Examining the Effect of Speed and Roadway Geometry on Crash Experience along a Rural Corridor

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This paper presents a current investigation into crash experience along a 15.7-mile rural corridor in southwest Montana with the aim of better understanding crash causal factors along the corridor. The study utilized ten years of crash data, geometric data, and observed free-flow speed data along the corridor. A systematic approach was used where every tenth of a mile was described in term of the crash experience, speed, alignment, and roadside features. Using bivariate and multivariate statistical analyses, the study investigated the crash experience along the corridor as well as some of the underlying relationships which could explain some of the crash causal factors. Results show a strong association between crash rates and horizontal curvatures even for flat curves that can be negotiated at speeds above the posted speed limit, per the highway design equations. Higher crash rates were also found to be associated with the difference between the observed free-flow speeds and the speed dictated by the curve radius or sight distance as per the design equations. Further, results strongly support the safety benefits of guardrails as evidenced by the lower crash rates and severities. The presence of fixed objects and the steepness of side slopes were also found to have an effect on crash rates and severities.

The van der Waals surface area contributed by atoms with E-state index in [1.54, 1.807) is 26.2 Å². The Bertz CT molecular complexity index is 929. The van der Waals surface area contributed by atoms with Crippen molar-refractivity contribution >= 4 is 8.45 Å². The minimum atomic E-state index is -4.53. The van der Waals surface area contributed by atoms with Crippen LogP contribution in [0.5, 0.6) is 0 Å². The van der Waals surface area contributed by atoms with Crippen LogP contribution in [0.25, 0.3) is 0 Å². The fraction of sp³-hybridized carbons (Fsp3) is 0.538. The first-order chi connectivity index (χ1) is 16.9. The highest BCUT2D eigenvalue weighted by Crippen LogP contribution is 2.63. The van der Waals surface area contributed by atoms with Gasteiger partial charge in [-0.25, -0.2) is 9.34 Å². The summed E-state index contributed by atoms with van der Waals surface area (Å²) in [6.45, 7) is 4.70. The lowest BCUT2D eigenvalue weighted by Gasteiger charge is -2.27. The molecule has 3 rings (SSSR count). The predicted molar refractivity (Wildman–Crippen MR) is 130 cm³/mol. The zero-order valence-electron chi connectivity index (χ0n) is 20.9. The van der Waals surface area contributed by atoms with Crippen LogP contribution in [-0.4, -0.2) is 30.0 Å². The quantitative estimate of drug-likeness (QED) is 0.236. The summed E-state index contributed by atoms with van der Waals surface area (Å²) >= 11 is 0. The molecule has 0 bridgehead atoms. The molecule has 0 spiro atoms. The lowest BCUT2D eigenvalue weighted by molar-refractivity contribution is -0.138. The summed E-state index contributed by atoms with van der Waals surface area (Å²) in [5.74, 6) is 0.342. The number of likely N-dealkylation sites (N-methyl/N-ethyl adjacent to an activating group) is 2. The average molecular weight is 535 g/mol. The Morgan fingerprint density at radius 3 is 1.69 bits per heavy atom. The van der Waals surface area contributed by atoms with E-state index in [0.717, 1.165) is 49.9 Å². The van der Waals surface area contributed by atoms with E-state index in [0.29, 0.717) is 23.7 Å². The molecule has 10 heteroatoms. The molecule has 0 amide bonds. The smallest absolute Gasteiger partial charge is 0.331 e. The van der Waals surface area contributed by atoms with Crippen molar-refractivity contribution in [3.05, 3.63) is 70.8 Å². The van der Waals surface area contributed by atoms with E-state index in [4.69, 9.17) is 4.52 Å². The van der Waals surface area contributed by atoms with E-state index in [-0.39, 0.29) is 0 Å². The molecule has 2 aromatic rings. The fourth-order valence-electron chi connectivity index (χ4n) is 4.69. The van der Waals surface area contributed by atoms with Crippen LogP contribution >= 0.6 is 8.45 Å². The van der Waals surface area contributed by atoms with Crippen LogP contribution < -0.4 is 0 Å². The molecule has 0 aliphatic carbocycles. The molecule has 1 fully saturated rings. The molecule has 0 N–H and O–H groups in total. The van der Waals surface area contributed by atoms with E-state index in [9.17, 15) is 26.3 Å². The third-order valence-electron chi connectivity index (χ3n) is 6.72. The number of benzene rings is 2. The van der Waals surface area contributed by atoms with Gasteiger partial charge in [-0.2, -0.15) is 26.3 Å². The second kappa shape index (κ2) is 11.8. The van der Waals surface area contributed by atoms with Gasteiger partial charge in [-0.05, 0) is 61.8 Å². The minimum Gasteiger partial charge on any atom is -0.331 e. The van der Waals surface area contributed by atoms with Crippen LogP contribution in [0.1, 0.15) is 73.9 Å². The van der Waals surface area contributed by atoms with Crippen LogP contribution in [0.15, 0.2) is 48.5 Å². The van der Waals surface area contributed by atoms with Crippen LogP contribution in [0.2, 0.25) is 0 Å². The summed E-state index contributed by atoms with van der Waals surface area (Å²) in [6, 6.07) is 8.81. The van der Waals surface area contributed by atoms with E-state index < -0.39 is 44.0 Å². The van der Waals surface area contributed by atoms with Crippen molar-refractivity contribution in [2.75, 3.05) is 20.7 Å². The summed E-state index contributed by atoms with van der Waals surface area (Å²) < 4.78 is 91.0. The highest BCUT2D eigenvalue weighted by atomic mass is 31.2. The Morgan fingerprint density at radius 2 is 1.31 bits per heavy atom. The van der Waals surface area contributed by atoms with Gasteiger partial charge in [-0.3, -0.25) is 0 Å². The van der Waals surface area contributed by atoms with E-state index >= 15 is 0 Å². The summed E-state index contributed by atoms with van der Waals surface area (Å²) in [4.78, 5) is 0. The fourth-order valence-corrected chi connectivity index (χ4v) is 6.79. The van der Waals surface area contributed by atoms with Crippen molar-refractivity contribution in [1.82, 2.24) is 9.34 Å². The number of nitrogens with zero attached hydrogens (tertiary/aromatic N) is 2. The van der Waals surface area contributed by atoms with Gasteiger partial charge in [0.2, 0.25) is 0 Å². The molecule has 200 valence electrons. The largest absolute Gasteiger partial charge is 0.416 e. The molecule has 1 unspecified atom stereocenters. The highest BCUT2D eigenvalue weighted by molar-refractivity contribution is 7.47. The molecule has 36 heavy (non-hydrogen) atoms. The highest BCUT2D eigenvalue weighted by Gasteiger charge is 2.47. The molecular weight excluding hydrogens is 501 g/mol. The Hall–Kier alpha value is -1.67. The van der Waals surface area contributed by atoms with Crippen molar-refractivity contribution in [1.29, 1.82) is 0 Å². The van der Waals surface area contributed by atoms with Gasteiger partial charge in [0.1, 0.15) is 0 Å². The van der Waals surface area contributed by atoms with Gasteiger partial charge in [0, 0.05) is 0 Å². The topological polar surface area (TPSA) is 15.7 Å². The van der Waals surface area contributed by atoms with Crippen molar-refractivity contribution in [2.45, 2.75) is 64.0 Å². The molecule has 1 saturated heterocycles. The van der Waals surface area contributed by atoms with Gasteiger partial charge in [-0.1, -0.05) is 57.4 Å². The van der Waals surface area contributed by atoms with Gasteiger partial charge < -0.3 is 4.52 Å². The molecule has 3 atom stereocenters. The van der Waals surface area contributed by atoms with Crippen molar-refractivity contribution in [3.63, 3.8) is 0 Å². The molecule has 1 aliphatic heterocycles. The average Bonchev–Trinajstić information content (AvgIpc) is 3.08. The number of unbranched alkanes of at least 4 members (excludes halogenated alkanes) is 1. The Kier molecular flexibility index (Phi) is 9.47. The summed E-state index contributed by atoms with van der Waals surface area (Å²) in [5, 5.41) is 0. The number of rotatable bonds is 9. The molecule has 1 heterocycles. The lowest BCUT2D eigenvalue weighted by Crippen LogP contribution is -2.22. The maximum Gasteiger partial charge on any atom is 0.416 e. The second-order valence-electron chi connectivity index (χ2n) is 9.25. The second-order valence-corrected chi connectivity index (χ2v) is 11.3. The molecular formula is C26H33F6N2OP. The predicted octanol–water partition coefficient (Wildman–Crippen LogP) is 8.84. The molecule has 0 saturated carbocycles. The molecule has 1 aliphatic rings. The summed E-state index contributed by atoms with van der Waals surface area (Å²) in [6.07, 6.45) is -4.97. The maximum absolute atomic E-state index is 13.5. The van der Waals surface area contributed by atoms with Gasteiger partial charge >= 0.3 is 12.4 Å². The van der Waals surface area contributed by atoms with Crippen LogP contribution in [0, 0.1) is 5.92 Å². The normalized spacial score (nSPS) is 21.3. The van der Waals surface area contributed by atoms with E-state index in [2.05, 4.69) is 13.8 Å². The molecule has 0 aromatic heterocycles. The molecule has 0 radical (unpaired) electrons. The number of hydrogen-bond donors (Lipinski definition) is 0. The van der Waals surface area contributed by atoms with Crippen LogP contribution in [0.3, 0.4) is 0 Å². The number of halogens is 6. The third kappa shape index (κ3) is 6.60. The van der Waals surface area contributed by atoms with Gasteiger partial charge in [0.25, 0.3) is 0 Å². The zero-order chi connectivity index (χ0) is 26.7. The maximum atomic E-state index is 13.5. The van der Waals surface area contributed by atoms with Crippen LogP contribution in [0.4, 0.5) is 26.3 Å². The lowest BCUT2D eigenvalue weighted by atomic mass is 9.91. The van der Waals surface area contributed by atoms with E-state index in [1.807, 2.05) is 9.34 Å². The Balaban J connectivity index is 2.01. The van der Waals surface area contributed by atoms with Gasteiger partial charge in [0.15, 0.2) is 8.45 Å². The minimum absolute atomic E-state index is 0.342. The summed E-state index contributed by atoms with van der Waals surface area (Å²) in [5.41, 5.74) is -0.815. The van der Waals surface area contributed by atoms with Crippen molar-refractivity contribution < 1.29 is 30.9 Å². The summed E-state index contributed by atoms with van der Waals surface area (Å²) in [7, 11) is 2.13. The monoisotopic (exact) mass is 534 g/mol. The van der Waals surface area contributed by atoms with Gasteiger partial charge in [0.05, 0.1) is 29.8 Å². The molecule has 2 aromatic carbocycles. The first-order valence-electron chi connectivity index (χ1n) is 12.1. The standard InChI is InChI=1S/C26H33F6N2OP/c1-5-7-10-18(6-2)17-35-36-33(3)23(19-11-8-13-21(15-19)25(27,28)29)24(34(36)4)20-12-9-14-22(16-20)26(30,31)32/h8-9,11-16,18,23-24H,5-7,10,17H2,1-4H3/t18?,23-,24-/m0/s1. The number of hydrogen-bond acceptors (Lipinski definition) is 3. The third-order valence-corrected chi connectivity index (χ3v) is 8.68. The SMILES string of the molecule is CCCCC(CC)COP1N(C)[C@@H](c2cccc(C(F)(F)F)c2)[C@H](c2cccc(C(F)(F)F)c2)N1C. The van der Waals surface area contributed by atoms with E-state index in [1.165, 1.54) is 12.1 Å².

Watson, Donald C., Ahmed Al-Kaisy, and Nathan D. Anderson. “Examining the Effect of Speed, Roadside Features, and Roadway Geometry on Crash Experience Along a Rural Corridor.” Journal of Modern Transportation 22, no. 2 (March 28, 2014): 84–95. doi:10.1007/s40534-014-0040-4.
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